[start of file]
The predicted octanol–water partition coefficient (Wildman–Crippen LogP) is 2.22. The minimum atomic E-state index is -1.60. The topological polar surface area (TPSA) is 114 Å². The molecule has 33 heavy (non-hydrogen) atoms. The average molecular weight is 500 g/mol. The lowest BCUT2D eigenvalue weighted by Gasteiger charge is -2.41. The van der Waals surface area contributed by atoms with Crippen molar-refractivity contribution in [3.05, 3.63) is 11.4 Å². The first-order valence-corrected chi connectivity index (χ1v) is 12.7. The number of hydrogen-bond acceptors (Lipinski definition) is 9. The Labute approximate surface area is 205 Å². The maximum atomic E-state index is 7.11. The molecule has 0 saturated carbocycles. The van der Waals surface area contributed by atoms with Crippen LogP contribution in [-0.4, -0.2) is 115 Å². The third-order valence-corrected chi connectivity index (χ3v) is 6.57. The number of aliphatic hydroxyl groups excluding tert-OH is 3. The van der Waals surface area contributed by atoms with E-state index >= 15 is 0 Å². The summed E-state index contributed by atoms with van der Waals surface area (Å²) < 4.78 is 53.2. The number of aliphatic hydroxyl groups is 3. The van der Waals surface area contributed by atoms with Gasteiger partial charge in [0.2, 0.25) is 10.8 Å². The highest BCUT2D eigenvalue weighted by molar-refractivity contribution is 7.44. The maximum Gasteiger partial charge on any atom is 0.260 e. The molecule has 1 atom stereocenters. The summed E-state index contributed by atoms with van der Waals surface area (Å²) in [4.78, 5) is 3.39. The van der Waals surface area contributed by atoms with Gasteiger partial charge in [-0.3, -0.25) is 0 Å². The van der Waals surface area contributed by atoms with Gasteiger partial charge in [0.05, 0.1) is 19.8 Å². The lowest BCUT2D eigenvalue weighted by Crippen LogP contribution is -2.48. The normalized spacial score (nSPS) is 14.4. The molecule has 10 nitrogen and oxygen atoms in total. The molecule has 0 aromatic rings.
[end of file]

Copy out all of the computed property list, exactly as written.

The predicted octanol–water partition coefficient (Wildman–Crippen LogP) is 2.22. The minimum atomic E-state index is -1.60. The topological polar surface area (TPSA) is 114 Å². The molecule has 33 heavy (non-hydrogen) atoms. The average molecular weight is 500 g/mol. The lowest BCUT2D eigenvalue weighted by Gasteiger charge is -2.41. The van der Waals surface area contributed by atoms with Crippen molar-refractivity contribution in [3.05, 3.63) is 11.4 Å². The first-order valence-corrected chi connectivity index (χ1v) is 12.7. The number of hydrogen-bond acceptors (Lipinski definition) is 9. The Labute approximate surface area is 205 Å². The maximum atomic E-state index is 7.11. The molecule has 0 saturated carbocycles. The van der Waals surface area contributed by atoms with Crippen LogP contribution in [-0.4, -0.2) is 115 Å². The third-order valence-corrected chi connectivity index (χ3v) is 6.57. The number of aliphatic hydroxyl groups excluding tert-OH is 3. The van der Waals surface area contributed by atoms with E-state index >= 15 is 0 Å². The summed E-state index contributed by atoms with van der Waals surface area (Å²) < 4.78 is 53.2. The number of aliphatic hydroxyl groups is 3. The van der Waals surface area contributed by atoms with Gasteiger partial charge in [0.2, 0.25) is 10.8 Å². The highest BCUT2D eigenvalue weighted by molar-refractivity contribution is 7.44. The maximum Gasteiger partial charge on any atom is 0.260 e. The molecule has 1 atom stereocenters. The summed E-state index contributed by atoms with van der Waals surface area (Å²) in [4.78, 5) is 3.39. The van der Waals surface area contributed by atoms with Gasteiger partial charge in [-0.3, -0.25) is 0 Å². The van der Waals surface area contributed by atoms with Gasteiger partial charge in [0.05, 0.1) is 19.8 Å². The lowest BCUT2D eigenvalue weighted by Crippen LogP contribution is -2.48. The normalized spacial score (nSPS) is 14.4. The molecule has 10 nitrogen and oxygen atoms in total. The molecule has 0 aromatic rings.